Missouri Medical School Fights Opioid Crisis With Training
The University of Missouri's medical school is working to make sure students train to be responsible doctors in the face of the nationwide opioid crisis.
Lucas Buffaloe is an assistant professor of clinical family and community medicine at the MU School of Medicine. He lectures on opioids, their effects on the brain and how patients develop addictions, the Columbia Missourian reported .
"What we've tried to do in response to the current opioid epidemic is be much more thoughtful about how students are trained," Buffaloe said.
New training involves making sure doctors prescribe responsibly and that all students receive a formal education on how to properly prescribe opioids and watch for signs of addiction, Buffaloe said.
"We've had an opiate lecture every eight weeks since halfway through our second year," said Spencer Lambdin, a third-year medical student. "Every rotation, it seems, has had an opiate talk."
The increased attention to how medical students are trained stems from the rise in opioid-related deaths. Opioid overdoses in the Midwest increased by 70 percent from July 2016 to September 2017, according to a recent report from the Centers for Disease Control and Prevention. More than 900 people in Missouri alone died from an opioid overdose in 2016, according to the state Department of Health and Senior Services.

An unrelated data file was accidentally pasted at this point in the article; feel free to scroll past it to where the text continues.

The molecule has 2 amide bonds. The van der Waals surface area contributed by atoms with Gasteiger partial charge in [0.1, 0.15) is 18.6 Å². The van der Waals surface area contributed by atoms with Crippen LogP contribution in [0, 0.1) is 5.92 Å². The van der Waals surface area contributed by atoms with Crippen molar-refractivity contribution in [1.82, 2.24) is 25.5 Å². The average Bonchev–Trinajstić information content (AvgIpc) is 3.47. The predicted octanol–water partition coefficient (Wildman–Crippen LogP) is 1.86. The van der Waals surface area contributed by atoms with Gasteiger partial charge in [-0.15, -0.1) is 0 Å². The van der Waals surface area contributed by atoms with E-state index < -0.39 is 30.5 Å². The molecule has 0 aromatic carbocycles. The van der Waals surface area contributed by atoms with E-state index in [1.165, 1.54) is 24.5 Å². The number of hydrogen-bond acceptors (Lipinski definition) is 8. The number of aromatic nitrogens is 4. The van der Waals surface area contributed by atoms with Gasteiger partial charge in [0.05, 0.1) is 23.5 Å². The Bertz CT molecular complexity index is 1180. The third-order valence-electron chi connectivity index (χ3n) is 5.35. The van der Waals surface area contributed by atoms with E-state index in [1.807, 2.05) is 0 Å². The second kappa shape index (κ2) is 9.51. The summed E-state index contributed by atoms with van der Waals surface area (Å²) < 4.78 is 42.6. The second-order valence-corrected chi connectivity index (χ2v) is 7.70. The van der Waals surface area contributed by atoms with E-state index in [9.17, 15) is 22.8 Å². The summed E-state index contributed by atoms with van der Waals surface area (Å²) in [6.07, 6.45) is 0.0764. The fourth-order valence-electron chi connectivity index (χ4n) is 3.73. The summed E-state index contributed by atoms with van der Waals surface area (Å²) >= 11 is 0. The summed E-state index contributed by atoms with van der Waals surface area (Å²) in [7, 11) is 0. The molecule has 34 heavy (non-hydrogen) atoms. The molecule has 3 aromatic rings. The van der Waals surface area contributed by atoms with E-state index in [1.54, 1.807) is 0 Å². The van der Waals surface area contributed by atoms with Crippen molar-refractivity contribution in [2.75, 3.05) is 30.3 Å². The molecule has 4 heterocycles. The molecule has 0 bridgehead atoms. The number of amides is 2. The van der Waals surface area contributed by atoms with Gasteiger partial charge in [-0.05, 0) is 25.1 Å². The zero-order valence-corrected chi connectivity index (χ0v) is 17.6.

The only training that medical students previously received in opioid prescription came from watching other doctors, Buffaloe said. But because prescription practices varied for each doctor, there was little consistency in what students learned.
"I think what we're doing now at the medical school is really going to make an impact in terms of future prescribing practices," he said. "It's a big improvement to how students learned about pain medications in the past."